Historic preservation is a labor of love.
Historic preservation is a labor of love.
Sometimes it involves searching through hundreds of ancient photographs and trying to identify what and who they show.
Other times, it may require a nationwide search to find just the right lumber and glass to restore a home to its past glory, not to mention risking life and limb on rickety scaffolding to apply just the right paint.
For their efforts, Susan Marchant, Kathryn Parke, Randy Roberts and Janette Mauk were recently honored by the Stilwell Heritage and Educational Foundation in observance of National Preservation Month.
“May is National Historic Preservation Month, but historic preservation has been a year-round effort by our foundation for the past 17 years,” said Laura Carlson, foundation executive director. “We also applaud the Colonial Fox Theatre Foundation as its members work to restore the theater.”
She said that “preservation” and “sustainability” describe the goals of the people being honored this year.
Theme of National Preservation Month is “This Place Matters,” also the name of a photo-sharing campaign that was created to help people share the places that matter to them, to illustrate that heritage is local and that history is all around.
“This is what Randy Roberts and Janette Mauk did in their book,” Carlson said.
The book and postcard set are part of the “Images of America” series published by Arcadia Publishing. The firm first contacted Carlson, who referred them to Roberts, archivist and curator of Special Collections at Axe Library, Pittsburg State University. Mauk also works in Special Collections.
They were in exactly the right place to compile the book — Special Collections has a huge number of Pittsburg photos.
“We started a massive search and found way more photos than we could use,” Roberts said in an earlier interview.
“What was hard was deciding which ones to exclude,” Mauk added. “We could have easily doubled the size of the book, but the size of the format was 128 pages.”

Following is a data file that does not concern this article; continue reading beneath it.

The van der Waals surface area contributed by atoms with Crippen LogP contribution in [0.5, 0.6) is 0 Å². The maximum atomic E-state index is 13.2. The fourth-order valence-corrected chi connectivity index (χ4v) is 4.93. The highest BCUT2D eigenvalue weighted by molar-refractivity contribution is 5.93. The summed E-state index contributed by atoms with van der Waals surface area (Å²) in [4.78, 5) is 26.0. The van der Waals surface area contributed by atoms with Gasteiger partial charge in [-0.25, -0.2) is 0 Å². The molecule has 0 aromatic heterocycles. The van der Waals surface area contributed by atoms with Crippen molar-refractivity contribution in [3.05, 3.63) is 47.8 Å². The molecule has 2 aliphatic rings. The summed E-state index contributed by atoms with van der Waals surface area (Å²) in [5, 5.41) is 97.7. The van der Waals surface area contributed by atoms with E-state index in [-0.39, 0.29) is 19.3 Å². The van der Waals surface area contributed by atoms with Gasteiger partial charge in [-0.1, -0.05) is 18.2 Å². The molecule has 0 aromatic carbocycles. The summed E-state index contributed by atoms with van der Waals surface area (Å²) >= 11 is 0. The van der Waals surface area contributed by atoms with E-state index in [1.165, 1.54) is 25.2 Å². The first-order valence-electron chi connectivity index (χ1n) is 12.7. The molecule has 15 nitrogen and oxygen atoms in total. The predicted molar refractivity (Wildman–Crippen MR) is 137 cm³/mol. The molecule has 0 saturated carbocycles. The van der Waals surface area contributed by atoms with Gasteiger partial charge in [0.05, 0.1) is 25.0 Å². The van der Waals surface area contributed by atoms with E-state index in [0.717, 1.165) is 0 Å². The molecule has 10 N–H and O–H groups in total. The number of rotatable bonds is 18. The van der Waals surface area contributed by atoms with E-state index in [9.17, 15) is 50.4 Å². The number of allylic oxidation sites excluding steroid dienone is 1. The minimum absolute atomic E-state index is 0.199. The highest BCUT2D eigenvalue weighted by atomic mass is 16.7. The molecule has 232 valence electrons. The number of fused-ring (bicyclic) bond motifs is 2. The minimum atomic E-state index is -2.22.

There are a little over 200 photos in the finished book, the earliest image dating from 1887. Some of them had never been published before. All but about 15 photos came from Special Collections.
“The home which Susan Marchant and Kathryn Parke have has been diligently and beautifully rehabilitated, which certainly adds to sustaining that historic section of Pittsburg in general and that house in particular,” Carlson said.
“We first got to know this house as the First United Methodist Church parsonage,” Marchant said. “I believe that many people in Pittsburg will always think of it as Dr. Lloyd H. Rising’s house.”
When the Victorian house, built in 1880, came on the market, she and Parke thought long and hard before they purchased it.
Dr. Gene Vollen, former Pittsburg State University music department chairman, assured them that buying the house was a mistake, then proceeded to graciously share everything he’d learned in restoring his own historic home.
“Dr. Vollen has been a great resource and teacher,” Marchant said.
The two women did much of the work on the house themselves.
“Susan hand-sanded floors,” Parke said. “We built six different levels of scaffolding to do the exterior painting. I’m not afraid of heights but I was afraid of ladders — I got rid of that in a hurry.”
Their restoration project took them to a few out of the way places in search of suitable materials.
“The glass was about to fall out of the windows, so one of the first things we had to do was find a place that makes curved glass,” Marchant said.
They finally located a place in Oklahoma.
“You go down a dirt road, turn at a dance studio, and there’s a national glass factory,” Parke said. “They got to know us by name there.”
They also had a few surprises in their restoration work.
“Susan was scraping on the second floor, and suddenly her scraper hit open space,” Parke said. “There was some decorative molding there that had deteriorated. I felt inside, and found that somebody had stuffed the space with old gym socks. It was actually rather creative — it never would have occurred to me to do that.”
The two women have learned some valuable lessons.
“I never want to do a tin ceiling again,” Parke said. “And when we need the exterior painted again, we might have somebody else do it.”
The work on the house continues.
“We’ve gone room by room on the first floor, and now we’ll do the same procedure on the second floor,” Marchant said. “This house needed somebody who would obsess over it.”